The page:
Every day, Wall Street analysts upgrade some stocks, downgrade others, and "initiate coverage" on a few more. But do these analysts even know what they're talking about? Today, we're taking one high-profile Wall Street pick and putting it under the microscope...

Nearly two years ago, eyeglass and contact lens retailer National Vision Holdings (NASDAQ:EYE) held its IPO at an offering price of just $22. Investor enthusiasm lifted the stock more than 30% to open at $28.75, and within a year, National Vision had passed $45...but it's been all downhill since.

Today, National Vision shares can be had for just $25 and change -- less than they cost on IPO day back in October 2017, and about 50% cheaper than what they fetched a year ago -- and this fact has investment banker Merrill Lynch thinking that National Vision could be an incredible bargain.

But I think Merrill Lynch needs to get its vision checked. Here's why.

Woman removing glasses to look closely at something

Image source: Getty Images.

An attractive entry point?

One year ago today, National Vision sold for $43.85 per share, close to the stock's all-time high. But that was before it undermined a modestly successful Q3 2018 earnings report by announcing a secondary offering in which company insiders would unload 12.5 million shares on the market. The stock has never really recovered from that blow, and now trades about 43% below its share price on Oct. 1, 2018.  

That's lousy news for investors who owned National Vision back then, of course. But in Merrill Lynch's view, it may be great news for new investors in the stock today.

As Merrill Lynch explains, National Vision's now much lower share price offers an attractive entry point for new investors, as it foresees the stock rallying 12% to move toward the analyst's $28 price target. Praising the company's "unique value proposition, predictable store maturation curve, and marketing campaigns," Merrill Lynch argues that same-store sales growth will continue to shine at National Vision. This, in turn, will attract buyers back to the stock, and boost its share price to something a bit better than the "optical retail group average" valuation of 13 times fiscal 2021 earnings before interest, taxes, depreciation, and amortization (EBITDA).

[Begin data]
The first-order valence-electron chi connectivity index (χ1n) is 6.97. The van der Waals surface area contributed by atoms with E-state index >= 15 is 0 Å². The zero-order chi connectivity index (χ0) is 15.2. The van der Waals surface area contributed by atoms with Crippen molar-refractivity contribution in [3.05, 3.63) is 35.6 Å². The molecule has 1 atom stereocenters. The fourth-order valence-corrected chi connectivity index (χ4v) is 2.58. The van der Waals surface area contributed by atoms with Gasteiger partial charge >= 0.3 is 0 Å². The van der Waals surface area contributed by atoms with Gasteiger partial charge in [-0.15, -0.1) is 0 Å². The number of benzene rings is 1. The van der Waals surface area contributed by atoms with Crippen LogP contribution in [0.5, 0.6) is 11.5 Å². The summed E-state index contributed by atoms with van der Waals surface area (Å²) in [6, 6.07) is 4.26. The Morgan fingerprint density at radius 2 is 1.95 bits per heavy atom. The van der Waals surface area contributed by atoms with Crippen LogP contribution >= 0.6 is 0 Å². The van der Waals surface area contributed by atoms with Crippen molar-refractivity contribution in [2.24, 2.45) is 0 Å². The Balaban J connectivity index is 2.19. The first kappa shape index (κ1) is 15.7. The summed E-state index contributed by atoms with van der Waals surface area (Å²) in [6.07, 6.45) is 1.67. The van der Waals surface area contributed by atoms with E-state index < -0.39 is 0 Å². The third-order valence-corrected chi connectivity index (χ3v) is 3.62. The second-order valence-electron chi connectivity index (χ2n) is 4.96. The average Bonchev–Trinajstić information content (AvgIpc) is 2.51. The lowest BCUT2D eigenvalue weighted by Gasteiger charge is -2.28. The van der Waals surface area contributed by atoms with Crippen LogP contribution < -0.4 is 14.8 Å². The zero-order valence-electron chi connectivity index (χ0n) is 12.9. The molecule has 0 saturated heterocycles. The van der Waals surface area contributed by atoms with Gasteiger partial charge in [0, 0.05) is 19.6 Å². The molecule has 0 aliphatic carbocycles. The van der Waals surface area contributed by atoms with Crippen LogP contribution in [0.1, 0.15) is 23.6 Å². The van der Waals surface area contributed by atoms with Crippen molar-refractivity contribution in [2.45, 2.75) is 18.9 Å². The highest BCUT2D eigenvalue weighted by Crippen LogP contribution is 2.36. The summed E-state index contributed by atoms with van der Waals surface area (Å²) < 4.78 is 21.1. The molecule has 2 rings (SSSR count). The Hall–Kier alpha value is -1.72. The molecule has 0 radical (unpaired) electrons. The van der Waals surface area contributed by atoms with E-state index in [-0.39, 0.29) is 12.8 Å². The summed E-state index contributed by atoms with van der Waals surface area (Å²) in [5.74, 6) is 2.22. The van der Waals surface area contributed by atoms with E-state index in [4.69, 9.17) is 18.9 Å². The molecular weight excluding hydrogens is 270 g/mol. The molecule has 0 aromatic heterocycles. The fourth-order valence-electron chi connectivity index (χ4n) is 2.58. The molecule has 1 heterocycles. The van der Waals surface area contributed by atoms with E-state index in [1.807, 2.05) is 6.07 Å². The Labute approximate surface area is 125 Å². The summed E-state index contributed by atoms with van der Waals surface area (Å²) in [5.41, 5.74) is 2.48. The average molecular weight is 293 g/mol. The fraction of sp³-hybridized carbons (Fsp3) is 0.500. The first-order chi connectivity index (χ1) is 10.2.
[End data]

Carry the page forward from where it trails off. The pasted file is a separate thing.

But is Merrill Lynch right about that?

Take a good, hard look a these numbers

I don't think so, and I'll tell you why not.

Our first clue as to why things may not be so propitious for National Vision as the picture that Merrill Lynch paints for us is the analyst's own target price. A 12% profit potential isn't all that much better than the long-term average annual gain for the S&P 500, which tells you right off the bat that Merrill Lynch may be reaching when it suggests this stock is a better-than-average pick.

Consider, too, the market environment in which National Vision operates. Eyeglasses aren't exactly a high-growth industry, and most analysts who follow the company don't expect it to grow earnings any faster than 15% annually over the next five years, according to S&P Global Market Intelligence.

In fact, even 15% may be a stretch, as National Vision is hardly alone in hawking eyeglasses. Luxottica, owner of Lenscrafters and a giant with annual sales more than 10 times National Vision's, is just one competitor with which National Vision's America's Best, Eyeglass World, Vista Optical, and Vista Optical Military chains must contend. And competitors Costco and Walmart are not exactly pushovers, either.

Attempting to go toe to toe with these giants, last quarter National Vision succeeded in growing its sales 11%...but its profits fell 18%.

The upshot for investors

As a result, National Vision's profits over the last 12 months added up to a bare $14.4 million, and divided into its $1.9 billion market capitalization, that means that this tiny stock, facing gigantic competition and only modest growth prospects, sells for...130 times trailing earnings!

And Merrill Lynch thinks this valuation is likely to go up 12%, not down?

Suffice it to say that I beg to differ. With weak profits, a still-too-high share price, and a sizable debt load of $893 million (Luxottica has less than half that, despite being 10 times the size of its National Vision), I don't see much hope for this stock at all.